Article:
Nashville, Tennessee 37209
615.963.5331

About Tennessee State University

With more than 8,000 students, Tennessee State University is Nashville’s only public university, and is a comprehensive, urban, co-educational, land-grant university offering 38 bachelor’s degree programs, 25 master’s degree programs and seven doctoral degrees. TSU has earned a top 20 ranking for Historically Black Colleges and Universities according to U.S. News and World Report, and rated as one of the top universities in the country by Washington Monthly for social mobility, research and community service. Founded in 1912, Tennessee State University celebrated 100 years in Nashville during 2012. Visit the University online at tnstate.edu.

College of Agriculture celebrates National Ag Day with inaugural AgFest

By Joan Kite

Nashville, Tenn. (TSU News Service) – Tennessee State University’s College of Agriculture will celebrate National Ag Day with its inaugural AgFest on March 20.

TSU President Glenda Glover will be present at 2 p.m. to cut the ribbon for the opening of the College’s brand new labs in the university’s Agriculture Complex on the main campus. College Dean Dr. Chandra Reddy will host a tour of those labs and existing ones. Anyone interested will have an opportunity to peer into all 27 labs.

“We want everyone to see our state-of-the-art research facilities,” says Reddy. “We want them to see the cutting-edge research being conducted at the College.”

Food, fun and festivities will be set up on the Circle in front of the complex. This year, National Ag Day’s theme is “Food for Life.” To recognize the diversity of the faculty and staff, College employees are bringing snacks and finger foods that represent their countries of origin for “A Taste of Ag.”

Dexter cattle, goats, and guinea foul from the College’s Agricultural Research and Education Center will star in the livestock show.

Urban Green Lab’s Mobile Sustainability Laboratory, a mobile classroom that offers people free interactive lessons about sustainable living and green careers, will be parked at the Circle.

Emily Hayes, a graduate student and assistant with the College’s nationally recognized goat research, says she’s looking forward to AgFest.

“The AgFest is a great opportunity for people to actually see all … these groups together, and see all of the work we’ve done as an entire ag department,” says Hayes.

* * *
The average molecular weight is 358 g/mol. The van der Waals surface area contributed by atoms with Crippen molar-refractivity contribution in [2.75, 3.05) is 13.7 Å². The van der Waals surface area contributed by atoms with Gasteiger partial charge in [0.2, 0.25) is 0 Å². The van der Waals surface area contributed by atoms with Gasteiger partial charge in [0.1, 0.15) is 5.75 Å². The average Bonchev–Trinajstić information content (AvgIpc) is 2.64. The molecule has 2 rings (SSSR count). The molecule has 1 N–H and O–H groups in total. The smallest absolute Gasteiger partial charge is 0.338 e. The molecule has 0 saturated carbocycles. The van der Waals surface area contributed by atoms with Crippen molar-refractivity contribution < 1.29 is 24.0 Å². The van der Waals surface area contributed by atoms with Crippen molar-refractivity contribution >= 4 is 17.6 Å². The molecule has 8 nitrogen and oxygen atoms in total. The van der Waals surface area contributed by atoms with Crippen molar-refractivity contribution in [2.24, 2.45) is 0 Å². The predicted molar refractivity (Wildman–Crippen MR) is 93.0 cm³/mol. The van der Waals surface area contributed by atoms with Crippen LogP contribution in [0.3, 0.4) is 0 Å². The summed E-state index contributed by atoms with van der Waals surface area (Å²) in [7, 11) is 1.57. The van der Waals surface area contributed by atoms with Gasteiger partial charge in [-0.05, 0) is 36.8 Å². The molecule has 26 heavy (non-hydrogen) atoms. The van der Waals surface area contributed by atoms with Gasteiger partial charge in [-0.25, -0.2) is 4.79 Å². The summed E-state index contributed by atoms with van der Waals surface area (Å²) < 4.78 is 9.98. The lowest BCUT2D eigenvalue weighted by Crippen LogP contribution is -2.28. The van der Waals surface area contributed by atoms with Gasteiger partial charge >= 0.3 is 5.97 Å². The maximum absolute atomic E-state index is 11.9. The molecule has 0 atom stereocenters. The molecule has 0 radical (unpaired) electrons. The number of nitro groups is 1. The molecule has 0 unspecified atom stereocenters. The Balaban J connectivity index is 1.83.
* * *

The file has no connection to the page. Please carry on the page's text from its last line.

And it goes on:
Earlier this year, the U.S. Department of Agriculture awarded more than $2 million in teaching, research and extension capacity building grants to seven TSU Ag professors.

The funds will be dedicated to developing research and extension activities designed to increase and strengthen food and agricultural sciences through integration of teaching, research and extension.

Emoni White, a sophomore in TSU’s College of Agriculture who is majoring in animal science, says she’s proud of the work she’s doing in the College, and continues to be amazed at how far-reaching TSU’s research is.

To learn more about TSU’s College of Agriculture, visit http://www.tnstate.edu/agriculture/.

 

Department of Media Relations

Tennessee State University
3500 John Merritt Boulevard
Nashville, Tennessee 37209
615.963.5331

About Tennessee State University

With more than 8,000 students, Tennessee State University is Nashville’s only public university, and is a comprehensive, urban, co-educational, land-grant university offering 38 bachelor’s degree programs, 25 master’s degree programs and seven doctoral degrees. TSU has earned a top 20 ranking for Historically Black Colleges and Universities according to U.S. News and World Report, and rated as one of the top universities in the country by Washington Monthly for social mobility, research and community service. Founded in 1912, Tennessee State University celebrated 100 years in Nashville during 2012. Visit the University online at tnstate.edu.

TSU’s College of Agriculture begins Hemp Research Initiative with workshop

By Joan Kite